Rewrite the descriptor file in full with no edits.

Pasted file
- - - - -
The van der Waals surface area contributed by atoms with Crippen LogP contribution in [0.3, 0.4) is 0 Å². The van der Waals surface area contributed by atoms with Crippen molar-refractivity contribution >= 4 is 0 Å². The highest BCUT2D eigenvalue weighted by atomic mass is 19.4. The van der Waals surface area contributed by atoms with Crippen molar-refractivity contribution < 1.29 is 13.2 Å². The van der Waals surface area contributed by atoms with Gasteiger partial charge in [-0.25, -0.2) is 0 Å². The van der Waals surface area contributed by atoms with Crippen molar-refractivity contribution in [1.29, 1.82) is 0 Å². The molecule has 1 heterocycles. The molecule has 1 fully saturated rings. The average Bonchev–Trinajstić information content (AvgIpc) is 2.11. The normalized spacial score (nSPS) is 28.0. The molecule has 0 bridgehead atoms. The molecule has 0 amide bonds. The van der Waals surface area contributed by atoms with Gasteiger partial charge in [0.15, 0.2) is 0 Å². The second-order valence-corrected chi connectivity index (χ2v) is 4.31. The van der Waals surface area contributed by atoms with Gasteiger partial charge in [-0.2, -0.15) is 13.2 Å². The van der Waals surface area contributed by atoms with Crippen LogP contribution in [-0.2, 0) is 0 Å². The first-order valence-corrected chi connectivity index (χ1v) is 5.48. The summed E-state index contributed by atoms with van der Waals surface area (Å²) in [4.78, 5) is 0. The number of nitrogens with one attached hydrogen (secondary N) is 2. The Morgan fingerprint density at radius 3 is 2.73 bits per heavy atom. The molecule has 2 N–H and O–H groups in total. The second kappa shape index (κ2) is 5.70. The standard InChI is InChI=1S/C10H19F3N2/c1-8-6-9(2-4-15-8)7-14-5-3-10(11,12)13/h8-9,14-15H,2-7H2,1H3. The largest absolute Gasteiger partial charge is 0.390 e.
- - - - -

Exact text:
The van der Waals surface area contributed by atoms with Crippen LogP contribution in [0.3, 0.4) is 0 Å². The van der Waals surface area contributed by atoms with Crippen molar-refractivity contribution >= 4 is 0 Å². The highest BCUT2D eigenvalue weighted by atomic mass is 19.4. The van der Waals surface area contributed by atoms with Crippen molar-refractivity contribution < 1.29 is 13.2 Å². The van der Waals surface area contributed by atoms with Gasteiger partial charge in [-0.25, -0.2) is 0 Å². The van der Waals surface area contributed by atoms with Crippen molar-refractivity contribution in [1.29, 1.82) is 0 Å². The molecule has 1 heterocycles. The molecule has 1 fully saturated rings. The average Bonchev–Trinajstić information content (AvgIpc) is 2.11. The normalized spacial score (nSPS) is 28.0. The molecule has 0 bridgehead atoms. The molecule has 0 amide bonds. The van der Waals surface area contributed by atoms with Gasteiger partial charge in [0.15, 0.2) is 0 Å². The second-order valence-corrected chi connectivity index (χ2v) is 4.31. The van der Waals surface area contributed by atoms with Gasteiger partial charge in [-0.2, -0.15) is 13.2 Å². The van der Waals surface area contributed by atoms with Crippen LogP contribution in [-0.2, 0) is 0 Å². The first-order valence-corrected chi connectivity index (χ1v) is 5.48. The summed E-state index contributed by atoms with van der Waals surface area (Å²) in [4.78, 5) is 0. The number of nitrogens with one attached hydrogen (secondary N) is 2. The Morgan fingerprint density at radius 3 is 2.73 bits per heavy atom. The molecule has 2 N–H and O–H groups in total. The second kappa shape index (κ2) is 5.70. The standard InChI is InChI=1S/C10H19F3N2/c1-8-6-9(2-4-15-8)7-14-5-3-10(11,12)13/h8-9,14-15H,2-7H2,1H3. The largest absolute Gasteiger partial charge is 0.390 e.